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Assassination plot puts U.S.-India relations to the test

An Indian national is charged with planning to kill an American Sikh activist


President Joe Biden and India's Prime Minister Narendra Modi during a meeting in the East Room of the White House, June 23 Associated Press/Photo by Evan Vucci, File

Assassination plot puts U.S.-India relations to the test

The Biden administration has worked to strengthen U.S.-India relations this year in hopes the two countries can work together to counter Chinese influence in Asia. But the arrest of an Indian national for allegedly plotting to assassinate an American citizen could force the United States to rethink its strategy.

“We believe the U.S.-India partnership has made a meaningful impact on the lives of both of our people,” Indian American members of the U.S. Congress wrote in a statement Friday. “But we are concerned that the actions outlined in the indictment could, if not appropriately addressed, cause significant damage to this very consequential partnership.”

In late November, U.S. prosecutors announced murder for hire and conspiracy to commit murder for hire charges against Nikhil Gupta, a 52-year-old Indian citizen. According to the indictment, an unidentified senior Indian government official who formerly worked for India’s Central Reserve Police Force recruited Gupta in May to kill Gurpatwant Singh Pannun. Pannun serves as general counsel for Sikhs for Justice, a group that advocates for the formation of an ethno-religious state called “Khalistan” in India’s Punjab state. India has declared Pannun a terrorist over his involvement with the group.

Pannun said Sikhs for Justice has no connection to previous militant Sikh separatist groups.

“We do not have any alignments, connections, or anything of the sort with any of the past Sikh pro-Khalistan, Sikh sovereignists groups, zero. We are all individuals who probably left Punjab in the late ’80s,” Pannun said.

Gupta gave Pannun’s address, phone numbers, and information about his daily activities, including surveillance photos, to someone he thought was a hitman but who was actually an undercover agent with the U.S. Drug Enforcement Administration. He was arrested in the Czech Republic on June 30 and faces extradition to the United States.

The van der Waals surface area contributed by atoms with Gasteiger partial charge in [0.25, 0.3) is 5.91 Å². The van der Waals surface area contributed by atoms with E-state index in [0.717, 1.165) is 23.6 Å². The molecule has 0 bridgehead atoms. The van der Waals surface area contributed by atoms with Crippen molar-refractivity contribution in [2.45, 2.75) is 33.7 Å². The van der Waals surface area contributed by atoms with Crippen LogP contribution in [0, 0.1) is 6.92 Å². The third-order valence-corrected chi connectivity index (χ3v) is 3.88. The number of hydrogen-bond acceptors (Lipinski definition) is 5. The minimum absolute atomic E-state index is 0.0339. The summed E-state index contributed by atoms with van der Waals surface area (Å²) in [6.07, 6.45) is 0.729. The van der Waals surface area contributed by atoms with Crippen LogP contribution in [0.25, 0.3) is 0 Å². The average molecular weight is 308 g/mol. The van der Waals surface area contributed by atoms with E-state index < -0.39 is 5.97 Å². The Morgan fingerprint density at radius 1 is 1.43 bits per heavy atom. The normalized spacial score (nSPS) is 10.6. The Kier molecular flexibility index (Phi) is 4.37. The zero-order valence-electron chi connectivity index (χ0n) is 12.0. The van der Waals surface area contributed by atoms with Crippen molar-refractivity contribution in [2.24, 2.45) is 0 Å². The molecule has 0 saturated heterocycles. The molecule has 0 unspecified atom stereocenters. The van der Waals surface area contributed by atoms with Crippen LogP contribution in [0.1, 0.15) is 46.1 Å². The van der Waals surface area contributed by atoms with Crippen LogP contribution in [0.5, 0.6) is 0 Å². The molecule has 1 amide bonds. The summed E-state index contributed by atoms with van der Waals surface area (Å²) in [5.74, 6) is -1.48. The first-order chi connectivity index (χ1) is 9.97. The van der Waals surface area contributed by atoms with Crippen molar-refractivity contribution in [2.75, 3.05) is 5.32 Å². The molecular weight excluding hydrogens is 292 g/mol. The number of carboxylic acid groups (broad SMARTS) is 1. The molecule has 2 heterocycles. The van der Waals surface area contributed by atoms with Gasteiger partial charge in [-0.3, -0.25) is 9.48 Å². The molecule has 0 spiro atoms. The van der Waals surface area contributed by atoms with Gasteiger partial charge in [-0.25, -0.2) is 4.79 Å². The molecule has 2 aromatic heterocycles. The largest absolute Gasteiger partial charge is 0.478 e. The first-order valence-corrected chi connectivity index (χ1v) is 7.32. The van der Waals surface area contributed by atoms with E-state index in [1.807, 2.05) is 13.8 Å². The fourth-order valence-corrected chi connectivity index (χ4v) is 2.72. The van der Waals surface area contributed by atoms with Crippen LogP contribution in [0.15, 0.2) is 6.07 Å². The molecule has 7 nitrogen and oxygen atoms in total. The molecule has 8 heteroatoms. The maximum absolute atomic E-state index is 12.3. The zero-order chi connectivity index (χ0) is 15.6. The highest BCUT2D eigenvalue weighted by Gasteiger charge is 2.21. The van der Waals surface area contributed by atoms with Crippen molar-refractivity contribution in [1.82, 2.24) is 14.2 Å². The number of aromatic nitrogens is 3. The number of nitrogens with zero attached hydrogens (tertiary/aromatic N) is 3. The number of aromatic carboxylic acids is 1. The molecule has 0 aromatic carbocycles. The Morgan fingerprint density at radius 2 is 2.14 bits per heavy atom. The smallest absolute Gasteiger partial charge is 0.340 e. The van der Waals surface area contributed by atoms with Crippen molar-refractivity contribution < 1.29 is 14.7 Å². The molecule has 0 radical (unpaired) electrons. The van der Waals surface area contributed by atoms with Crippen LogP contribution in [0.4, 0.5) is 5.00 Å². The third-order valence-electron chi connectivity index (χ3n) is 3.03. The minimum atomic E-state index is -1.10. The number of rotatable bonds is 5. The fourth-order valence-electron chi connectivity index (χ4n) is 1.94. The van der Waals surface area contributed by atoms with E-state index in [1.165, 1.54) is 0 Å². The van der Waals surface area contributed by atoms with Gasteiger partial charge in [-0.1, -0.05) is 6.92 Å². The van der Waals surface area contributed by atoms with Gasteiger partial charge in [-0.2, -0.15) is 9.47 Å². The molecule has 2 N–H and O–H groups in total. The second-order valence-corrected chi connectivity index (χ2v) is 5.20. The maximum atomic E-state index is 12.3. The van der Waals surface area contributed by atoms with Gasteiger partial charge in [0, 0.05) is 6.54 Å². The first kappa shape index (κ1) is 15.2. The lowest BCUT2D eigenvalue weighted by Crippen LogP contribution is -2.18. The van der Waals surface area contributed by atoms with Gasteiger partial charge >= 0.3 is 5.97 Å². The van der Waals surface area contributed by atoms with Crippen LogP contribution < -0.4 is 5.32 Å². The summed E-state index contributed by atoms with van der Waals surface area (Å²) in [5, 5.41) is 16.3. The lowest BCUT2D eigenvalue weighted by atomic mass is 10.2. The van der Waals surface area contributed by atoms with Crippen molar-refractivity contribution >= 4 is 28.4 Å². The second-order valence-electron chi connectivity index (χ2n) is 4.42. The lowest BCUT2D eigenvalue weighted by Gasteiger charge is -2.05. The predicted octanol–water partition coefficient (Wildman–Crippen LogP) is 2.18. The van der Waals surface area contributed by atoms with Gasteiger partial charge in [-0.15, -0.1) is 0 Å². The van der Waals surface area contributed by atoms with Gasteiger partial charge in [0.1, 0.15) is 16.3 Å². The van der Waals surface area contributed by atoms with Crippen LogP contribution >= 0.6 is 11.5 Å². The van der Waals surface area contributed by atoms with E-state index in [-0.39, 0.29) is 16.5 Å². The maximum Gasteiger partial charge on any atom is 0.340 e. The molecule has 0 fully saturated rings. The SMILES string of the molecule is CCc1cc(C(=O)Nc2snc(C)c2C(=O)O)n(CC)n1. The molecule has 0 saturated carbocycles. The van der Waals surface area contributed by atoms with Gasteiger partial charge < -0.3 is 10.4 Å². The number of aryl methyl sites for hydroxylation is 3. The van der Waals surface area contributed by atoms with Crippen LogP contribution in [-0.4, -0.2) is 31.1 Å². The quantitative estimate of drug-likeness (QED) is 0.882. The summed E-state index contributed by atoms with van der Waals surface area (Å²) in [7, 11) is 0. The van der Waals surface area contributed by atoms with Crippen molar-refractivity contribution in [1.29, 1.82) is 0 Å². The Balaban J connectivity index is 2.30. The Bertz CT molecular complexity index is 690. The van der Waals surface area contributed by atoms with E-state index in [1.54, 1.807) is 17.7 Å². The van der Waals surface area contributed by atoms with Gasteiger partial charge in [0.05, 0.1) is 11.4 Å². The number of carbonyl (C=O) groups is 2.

Just months ago, Canadian Prime Minister Justin Trudeau claimed that his government had credible allegations that the Indian government was involved in the killing of a Canadian Sikh who was born in India. Prominent Sikh separatist leader Hardeep Singh Nijjar was shot dead outside a Sikh temple, or gurdwara, in British Columbia on June 18.

Nijjar served as chief coordinator of the Khalistan Referendum chapter in Canada and had worked with Pannun for more than 15 years. “Nijjar spoke to me just hours before he was assassinated,” said Pannun, adding that Nijjar told him that Canadian intelligence had warned him he was a target.

Despite the threats to his own life, Pannun says he is willing to be a martyr for the cause.

“I’m not scared for my life yesterday, I’m not scared for my life today, and I’m not going to be scared for my life tomorrow, because if death is the cause for running the Khalistan Referendum, then I’m willing to pay that price,” he told me.

The Khalistan Referendum is an unofficial referendum organized by Sikhs for Justice. They aim to create an independent Sikh state called “Khalistan” in the Punjab region of India. These groups are most popular outside of the state of Punjab with large Sikh immigrant communities in Western countries like Canada and the United States.